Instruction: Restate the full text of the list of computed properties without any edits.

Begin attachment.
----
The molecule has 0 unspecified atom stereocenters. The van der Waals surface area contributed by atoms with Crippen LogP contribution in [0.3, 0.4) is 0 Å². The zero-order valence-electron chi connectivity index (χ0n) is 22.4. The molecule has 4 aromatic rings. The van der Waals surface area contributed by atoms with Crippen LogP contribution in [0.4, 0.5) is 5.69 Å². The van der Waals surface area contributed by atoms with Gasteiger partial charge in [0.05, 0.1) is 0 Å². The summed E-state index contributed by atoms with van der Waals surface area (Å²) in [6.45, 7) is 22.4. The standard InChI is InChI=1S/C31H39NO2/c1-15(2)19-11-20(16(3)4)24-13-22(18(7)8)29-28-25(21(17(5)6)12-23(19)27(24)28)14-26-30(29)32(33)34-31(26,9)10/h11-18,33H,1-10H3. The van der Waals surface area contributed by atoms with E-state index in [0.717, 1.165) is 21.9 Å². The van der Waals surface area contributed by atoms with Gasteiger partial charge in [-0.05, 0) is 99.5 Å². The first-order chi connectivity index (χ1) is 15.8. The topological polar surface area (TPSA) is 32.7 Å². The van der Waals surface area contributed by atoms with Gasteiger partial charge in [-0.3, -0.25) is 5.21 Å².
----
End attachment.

The molecule has 0 unspecified atom stereocenters. The van der Waals surface area contributed by atoms with Crippen LogP contribution in [0.3, 0.4) is 0 Å². The zero-order valence-electron chi connectivity index (χ0n) is 22.4. The molecule has 4 aromatic rings. The van der Waals surface area contributed by atoms with Crippen LogP contribution in [0.4, 0.5) is 5.69 Å². The van der Waals surface area contributed by atoms with Gasteiger partial charge in [0.05, 0.1) is 0 Å². The summed E-state index contributed by atoms with van der Waals surface area (Å²) in [6.45, 7) is 22.4. The standard InChI is InChI=1S/C31H39NO2/c1-15(2)19-11-20(16(3)4)24-13-22(18(7)8)29-28-25(21(17(5)6)12-23(19)27(24)28)14-26-30(29)32(33)34-31(26,9)10/h11-18,33H,1-10H3. The van der Waals surface area contributed by atoms with E-state index in [0.717, 1.165) is 21.9 Å². The van der Waals surface area contributed by atoms with Gasteiger partial charge in [-0.05, 0) is 99.5 Å². The first-order chi connectivity index (χ1) is 15.8. The topological polar surface area (TPSA) is 32.7 Å². The van der Waals surface area contributed by atoms with Gasteiger partial charge in [-0.3, -0.25) is 5.21 Å².